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NEWS | April 30, 2022

Realistic movie cash adds training benefits, ‘pucker factor’

By Mark R. W. Orders-Woempner U.S. Army Financial Management Command

Any more realistic, and the U.S. Secret Service might come knocking.

The U.S. Army Financial Management Command’s Operational Support Team recently acquired more than $1 million in new training money, which it will use to train and evaluate Army finance and comptroller units around the globe.

“Having realistic cash in their hands gives Soldiers an extra dose of reality because it looks, feels and handles just like the real thing – just like they’ll see downrange,” said Shawn Crocker, USAFMCOM OST systems instructor. “It also gives us a chance to show them some of the things they should be looking for when handling real currency.”

Handling real money comes with real responsibility as finance and comptroller Soldiers have a fiduciary responsibility, meaning they are ultimately responsible for every single penny they touch.

“This definitely adds to the ‘pucker factor,’” said Command Sgt. Maj. Kenneth F. Law, senior enlisted advisor, as he and Col. Paige M. Jennings, USAFMCOM commander, inspected the new cash recently. “I mean, you can hardly tell the difference between this and the real thing.”

The very few differences between real U.S. dollars and the new fake ones are a few markings and phrases cleverly integrated into the training currency.

“The company that produced this cash for us is one of the ones who produce cash for big-budget Hollywood movies and shows,” said Waylon Vinson, USAFMCOM OST deputy director. Vinson added that while the training currency amounts to exactly $1,004,400 in training value, it actually only cost a fraction of that amount to buy.

The need to replace the command’s outdated training currency was three-fold.  

“We wanted something that was as realistic as possible; our old stuff had definitely had its day; and we still had old Afghanistan training currency as our foreign currency,” explained Vinson. “Since we’re no longer there, we wanted something to train our Soldiers for the areas to where they are now deploying, so we first started looking for Euros.”

Unfortunately, Crocker said that due to the COVID-19 pandemic, many of the companies producing foreign prop and training currency were no longer doing so, which led to the OST purchasing U.S. training currency.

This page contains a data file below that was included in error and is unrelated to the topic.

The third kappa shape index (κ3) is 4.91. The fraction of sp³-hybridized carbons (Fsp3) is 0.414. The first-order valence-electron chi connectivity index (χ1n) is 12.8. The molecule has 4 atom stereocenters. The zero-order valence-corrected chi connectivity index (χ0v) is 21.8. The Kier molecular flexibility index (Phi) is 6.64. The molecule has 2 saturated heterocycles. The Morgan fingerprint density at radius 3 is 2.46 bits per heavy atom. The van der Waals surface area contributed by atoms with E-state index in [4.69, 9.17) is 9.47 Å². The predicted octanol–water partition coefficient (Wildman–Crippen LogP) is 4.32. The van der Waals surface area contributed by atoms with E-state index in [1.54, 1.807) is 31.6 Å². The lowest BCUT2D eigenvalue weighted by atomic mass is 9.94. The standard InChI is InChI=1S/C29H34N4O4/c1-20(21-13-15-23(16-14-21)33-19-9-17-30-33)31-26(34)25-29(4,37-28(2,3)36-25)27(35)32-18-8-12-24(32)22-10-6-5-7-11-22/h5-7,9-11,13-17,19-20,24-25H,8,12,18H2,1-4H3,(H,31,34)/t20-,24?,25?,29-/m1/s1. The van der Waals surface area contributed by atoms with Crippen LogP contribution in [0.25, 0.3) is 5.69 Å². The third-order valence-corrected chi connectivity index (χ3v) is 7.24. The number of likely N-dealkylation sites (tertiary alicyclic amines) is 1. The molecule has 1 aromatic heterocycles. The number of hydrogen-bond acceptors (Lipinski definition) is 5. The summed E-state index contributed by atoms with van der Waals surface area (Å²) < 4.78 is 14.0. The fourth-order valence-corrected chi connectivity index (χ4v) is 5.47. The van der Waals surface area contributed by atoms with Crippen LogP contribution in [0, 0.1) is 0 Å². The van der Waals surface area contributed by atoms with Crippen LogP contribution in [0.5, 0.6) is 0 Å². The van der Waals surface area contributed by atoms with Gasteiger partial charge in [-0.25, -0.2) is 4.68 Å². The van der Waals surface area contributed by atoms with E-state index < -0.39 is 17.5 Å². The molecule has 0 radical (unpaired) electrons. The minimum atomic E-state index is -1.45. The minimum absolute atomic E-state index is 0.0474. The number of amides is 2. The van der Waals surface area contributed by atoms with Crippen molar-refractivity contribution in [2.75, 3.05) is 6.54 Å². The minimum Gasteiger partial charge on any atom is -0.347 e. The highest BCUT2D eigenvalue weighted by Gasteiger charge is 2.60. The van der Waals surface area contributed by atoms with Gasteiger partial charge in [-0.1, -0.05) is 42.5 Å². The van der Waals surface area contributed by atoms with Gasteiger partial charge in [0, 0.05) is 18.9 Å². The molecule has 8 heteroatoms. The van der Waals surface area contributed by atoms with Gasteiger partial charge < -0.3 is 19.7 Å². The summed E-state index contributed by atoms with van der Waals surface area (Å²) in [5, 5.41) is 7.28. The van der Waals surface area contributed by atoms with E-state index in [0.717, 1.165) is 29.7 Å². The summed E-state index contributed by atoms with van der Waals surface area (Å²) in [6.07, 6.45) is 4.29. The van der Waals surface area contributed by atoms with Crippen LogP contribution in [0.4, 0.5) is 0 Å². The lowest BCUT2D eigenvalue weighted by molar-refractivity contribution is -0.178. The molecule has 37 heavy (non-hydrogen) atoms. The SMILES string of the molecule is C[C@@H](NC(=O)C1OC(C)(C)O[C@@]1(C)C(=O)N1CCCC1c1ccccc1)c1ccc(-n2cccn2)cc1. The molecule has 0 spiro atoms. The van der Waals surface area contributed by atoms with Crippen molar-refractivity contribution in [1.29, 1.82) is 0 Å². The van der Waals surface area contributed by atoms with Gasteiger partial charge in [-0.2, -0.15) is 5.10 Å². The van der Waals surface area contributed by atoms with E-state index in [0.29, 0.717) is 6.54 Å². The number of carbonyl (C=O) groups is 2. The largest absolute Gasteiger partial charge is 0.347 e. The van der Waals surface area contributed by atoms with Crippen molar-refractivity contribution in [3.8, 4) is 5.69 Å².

“We ended up turning our old USAFMCOM training currency into our foreign currency, and using the new stuff as our U.S. currency,” added Vinson. “But, we are still working toward getting new foreign currency. That’s our next step for sure.”

With 22 years of firsthand experience in Army finance and comptroller operations, including moving millions of dollars in cash, Crocker said he’s excited about seeing how the OST’s future trainees handle and react to the new training currency.

“It sounds so small, but this will bring a whole new perspective to the students,” he concluded. “It takes us one step closer to training the way we fight.”


USAFMCOM conducts enterprise-level financial operations, provides technical coordination for finance and comptroller units and military pay support with commands across the Army, in order to ensure the effective implementation of policies and programs to support optimally resourcing the Army and supporting Soldiers.

The OST provides hands-on technical training and evaluation of Army active and reserve component finance and comptroller units and organizations. It also conducts pre-deployment financial management operations and resource management training to Army Reserve and National Guard units to prepare them to support contingency operations.

The OST provides subject matter expertise and support to finance and comptroller units throughout their entire deployment cycle and evaluates their ability to meet their standards for training proficiency and prepare for multi-domain operations during large-scale combat operations.